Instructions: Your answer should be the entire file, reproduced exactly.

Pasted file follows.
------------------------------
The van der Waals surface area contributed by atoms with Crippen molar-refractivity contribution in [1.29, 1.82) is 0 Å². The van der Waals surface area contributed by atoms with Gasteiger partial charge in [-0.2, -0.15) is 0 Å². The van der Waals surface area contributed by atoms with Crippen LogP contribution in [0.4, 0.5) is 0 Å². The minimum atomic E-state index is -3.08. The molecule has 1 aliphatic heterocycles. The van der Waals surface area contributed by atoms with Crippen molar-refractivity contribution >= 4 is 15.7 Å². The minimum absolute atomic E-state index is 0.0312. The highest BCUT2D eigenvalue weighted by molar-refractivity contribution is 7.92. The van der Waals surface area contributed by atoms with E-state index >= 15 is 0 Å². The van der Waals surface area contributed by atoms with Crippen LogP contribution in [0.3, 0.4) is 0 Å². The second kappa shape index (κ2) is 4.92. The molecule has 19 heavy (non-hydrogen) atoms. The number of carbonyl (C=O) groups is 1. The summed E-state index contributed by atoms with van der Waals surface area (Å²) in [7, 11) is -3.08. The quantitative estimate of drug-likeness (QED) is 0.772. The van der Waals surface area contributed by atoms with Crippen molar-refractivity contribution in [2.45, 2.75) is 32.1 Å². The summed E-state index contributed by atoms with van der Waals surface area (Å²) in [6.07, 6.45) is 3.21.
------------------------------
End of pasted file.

The van der Waals surface area contributed by atoms with Crippen molar-refractivity contribution in [1.29, 1.82) is 0 Å². The van der Waals surface area contributed by atoms with Gasteiger partial charge in [-0.2, -0.15) is 0 Å². The van der Waals surface area contributed by atoms with Crippen LogP contribution in [0.4, 0.5) is 0 Å². The minimum atomic E-state index is -3.08. The molecule has 1 aliphatic heterocycles. The van der Waals surface area contributed by atoms with Crippen molar-refractivity contribution >= 4 is 15.7 Å². The minimum absolute atomic E-state index is 0.0312. The highest BCUT2D eigenvalue weighted by molar-refractivity contribution is 7.92. The van der Waals surface area contributed by atoms with E-state index >= 15 is 0 Å². The van der Waals surface area contributed by atoms with Crippen LogP contribution in [0.3, 0.4) is 0 Å². The second kappa shape index (κ2) is 4.92. The molecule has 19 heavy (non-hydrogen) atoms. The number of carbonyl (C=O) groups is 1. The summed E-state index contributed by atoms with van der Waals surface area (Å²) in [7, 11) is -3.08. The quantitative estimate of drug-likeness (QED) is 0.772. The van der Waals surface area contributed by atoms with Crippen molar-refractivity contribution in [2.45, 2.75) is 32.1 Å². The summed E-state index contributed by atoms with van der Waals surface area (Å²) in [6.07, 6.45) is 3.21.